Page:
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Vassar’s 153rd Commencement

More than 1,000 well-wishers flocked to Vassar’s campus on May 28 for the 153rd Commencement ceremony. Deborah Bial, founder and president of the Posse Foundation, delivered the Commencement address to the graduating class, which included the first group of Posse veterans brought to Vassar through a program with the foundation.

Bial encouraged the 616 graduates to think about themselves as part of a collective and to stand up and work together to create a more just and equitable society. “We have made progress. We have come a long way. But, a long way is not enough,” she said.

Noting the Memorial Day weekend, she made a point to congratulate the Posse veteran graduates, thanking them for their military service and for their inspiring work at Vassar. “We thank you … for so beautifully paving the way for other U.S. veterans to contribute to, and benefit from, outstanding institutions of higher education, like Vassar. Your success makes it possible for theirs,” she said.

Other featured speakers included Interim President Jonathan Chenette; William Plapinger ’74, P’10, Chair of the Board of Trustees; Senior Class President Aleena Zara Malik ’17; and Alumnae and Alumni of Vassar College (AAVC) President Milbrey “Missie” Rennie Taylor ’68.

Lucy Olivia Balcezak ’17 and Karen Ann Crook ’17, Senior Class Gift co-chairs, announced the creation of the Class of 2017 Scholarship Fund, seeded with a gift of $4,552 raised by classmates. “The donation marks the beginning of the class of 2017’s lifelong commitment to ensure that Vassar continues to grow and evolve with the next generation,” Balcezak said.

During the ceremony, Taylor assured the graduates that the alumnae/i association, a global network 39,000 members strong, would be there for them throughout their lifetimes. After the degrees were conferred, AAVC welcomed graduates into the fold, offering them specially designed VC17 caps that read “AAVC: Vassar for a Lifetime.” Then graduates made their way to a reception near the President’s House, where AAVC welcomed them with an arch of maroon and gray balloons and congratulatory banners.

The day before Commencement, several affinity groups celebrated their graduates. At the Council of Black Seniors’ 27th annual Baccalaureate Service, guest speaker Crissle West, a media personality, comedienne, and writer, offered graduating seniors advice—with humorous anecdotes on navigating their professional and personal lives post-graduation.

“Understand that your next steps into adulthood begin now, and that you cannot get to the rewards life has in store for you without walking the journey. When I look back over the past decade of my life, I see a lot of struggle and heartache and days that I had to collect coins from the bottom of my glove compartment to scrape up enough money to find dinner. And now that I’m on the other side of that mountain, I see how every last one of those days I spent hurting and miserable led me to being right here,” she said.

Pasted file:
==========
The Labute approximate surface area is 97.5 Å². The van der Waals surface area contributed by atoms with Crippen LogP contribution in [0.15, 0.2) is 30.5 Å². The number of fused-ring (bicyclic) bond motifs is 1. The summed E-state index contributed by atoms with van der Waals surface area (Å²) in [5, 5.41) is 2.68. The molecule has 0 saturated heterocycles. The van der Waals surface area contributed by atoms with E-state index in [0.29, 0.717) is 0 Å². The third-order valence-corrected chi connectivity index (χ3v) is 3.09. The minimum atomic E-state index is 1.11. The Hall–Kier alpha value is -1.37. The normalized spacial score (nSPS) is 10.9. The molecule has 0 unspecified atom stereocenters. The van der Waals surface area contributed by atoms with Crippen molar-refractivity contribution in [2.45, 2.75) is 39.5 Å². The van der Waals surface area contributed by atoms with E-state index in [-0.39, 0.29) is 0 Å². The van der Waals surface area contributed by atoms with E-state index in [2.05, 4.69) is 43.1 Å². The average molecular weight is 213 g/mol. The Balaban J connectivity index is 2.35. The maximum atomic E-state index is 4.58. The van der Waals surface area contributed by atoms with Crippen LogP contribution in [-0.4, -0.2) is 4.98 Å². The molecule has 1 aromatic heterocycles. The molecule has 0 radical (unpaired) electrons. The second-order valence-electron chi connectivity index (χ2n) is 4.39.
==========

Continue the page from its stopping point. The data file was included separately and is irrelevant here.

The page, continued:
Awards presented at the Baccalaureate Service included the Class of 1991 Alumnae/i Award, given to Tracy Poole ’82, who discussed the importance of giving back to Vassar, particularly through mentoring current students and recent graduates. Karen Getter, Academic Support and Learning Resources Specialist, received the J. Task Award, in honor of her service to the college and its students.

Seniors Kayla Fisher, Lily Harford, Yasani Spencer, Gabe Kawugule, and Emma Osagie

The African American Alumnae/i of Vassar College (AAAVC) Kente Cloth Ceremony featured a performance by the musical group Ujima and speeches by Ken Miles ’07 and Dr. Claudia Thomas ’71. Thomas talked about the positive changes brought to Vassar by members of AAAVC, including the creation of the Africana Studies Program, and encouraged graduates to challenge the status quo.

The Asian Pacific Alumnae/i of Vassar College 2017 Graduation Celebration, led by Lisa Flores ’82, included remarks by Chenette and Taylor. Seniors were presented with red satin stoles to wear at Commencement, breaking from the tradition of flower leis—symbolism that was not considered broad enough to encompass the various cultures that make up those represented. Flores noted the unique experiences of Asian Pacific students and praised the students who, “in true Vassar fashion,” questioned the use of leis in the ceremony and opted instead for the satin stoles.

Watch the full video, read the speeches, and see more photos.